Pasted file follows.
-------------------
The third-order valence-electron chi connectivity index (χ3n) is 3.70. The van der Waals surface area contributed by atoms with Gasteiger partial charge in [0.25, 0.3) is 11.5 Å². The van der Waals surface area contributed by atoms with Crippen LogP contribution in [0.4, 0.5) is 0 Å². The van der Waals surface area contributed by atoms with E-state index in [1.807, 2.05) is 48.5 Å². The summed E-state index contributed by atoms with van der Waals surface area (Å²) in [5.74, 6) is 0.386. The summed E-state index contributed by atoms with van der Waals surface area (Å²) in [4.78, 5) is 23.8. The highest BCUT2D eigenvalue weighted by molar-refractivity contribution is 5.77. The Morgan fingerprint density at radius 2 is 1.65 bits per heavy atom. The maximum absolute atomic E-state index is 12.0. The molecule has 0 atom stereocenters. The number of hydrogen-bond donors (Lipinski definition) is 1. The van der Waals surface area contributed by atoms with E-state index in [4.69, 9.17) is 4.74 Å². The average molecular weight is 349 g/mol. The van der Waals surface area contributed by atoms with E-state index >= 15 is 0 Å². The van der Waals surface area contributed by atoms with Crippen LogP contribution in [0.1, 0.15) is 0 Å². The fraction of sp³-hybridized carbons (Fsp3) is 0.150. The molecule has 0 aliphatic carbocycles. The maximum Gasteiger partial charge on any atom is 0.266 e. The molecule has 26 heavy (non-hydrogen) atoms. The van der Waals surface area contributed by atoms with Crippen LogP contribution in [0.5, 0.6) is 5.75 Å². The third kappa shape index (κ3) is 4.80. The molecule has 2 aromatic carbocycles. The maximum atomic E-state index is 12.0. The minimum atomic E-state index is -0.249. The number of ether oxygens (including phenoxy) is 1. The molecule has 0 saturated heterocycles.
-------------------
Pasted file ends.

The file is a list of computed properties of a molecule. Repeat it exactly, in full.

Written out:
The third-order valence-electron chi connectivity index (χ3n) is 3.70. The van der Waals surface area contributed by atoms with Gasteiger partial charge in [0.25, 0.3) is 11.5 Å². The van der Waals surface area contributed by atoms with Crippen LogP contribution in [0.4, 0.5) is 0 Å². The van der Waals surface area contributed by atoms with E-state index in [1.807, 2.05) is 48.5 Å². The summed E-state index contributed by atoms with van der Waals surface area (Å²) in [5.74, 6) is 0.386. The summed E-state index contributed by atoms with van der Waals surface area (Å²) in [4.78, 5) is 23.8. The highest BCUT2D eigenvalue weighted by molar-refractivity contribution is 5.77. The Morgan fingerprint density at radius 2 is 1.65 bits per heavy atom. The maximum absolute atomic E-state index is 12.0. The molecule has 0 atom stereocenters. The number of hydrogen-bond donors (Lipinski definition) is 1. The van der Waals surface area contributed by atoms with E-state index in [4.69, 9.17) is 4.74 Å². The average molecular weight is 349 g/mol. The van der Waals surface area contributed by atoms with E-state index >= 15 is 0 Å². The van der Waals surface area contributed by atoms with Crippen LogP contribution in [0.1, 0.15) is 0 Å². The fraction of sp³-hybridized carbons (Fsp3) is 0.150. The molecule has 0 aliphatic carbocycles. The maximum Gasteiger partial charge on any atom is 0.266 e. The molecule has 26 heavy (non-hydrogen) atoms. The van der Waals surface area contributed by atoms with Crippen LogP contribution in [0.5, 0.6) is 5.75 Å². The third kappa shape index (κ3) is 4.80. The molecule has 2 aromatic carbocycles. The maximum atomic E-state index is 12.0. The minimum atomic E-state index is -0.249. The number of ether oxygens (including phenoxy) is 1. The molecule has 0 saturated heterocycles.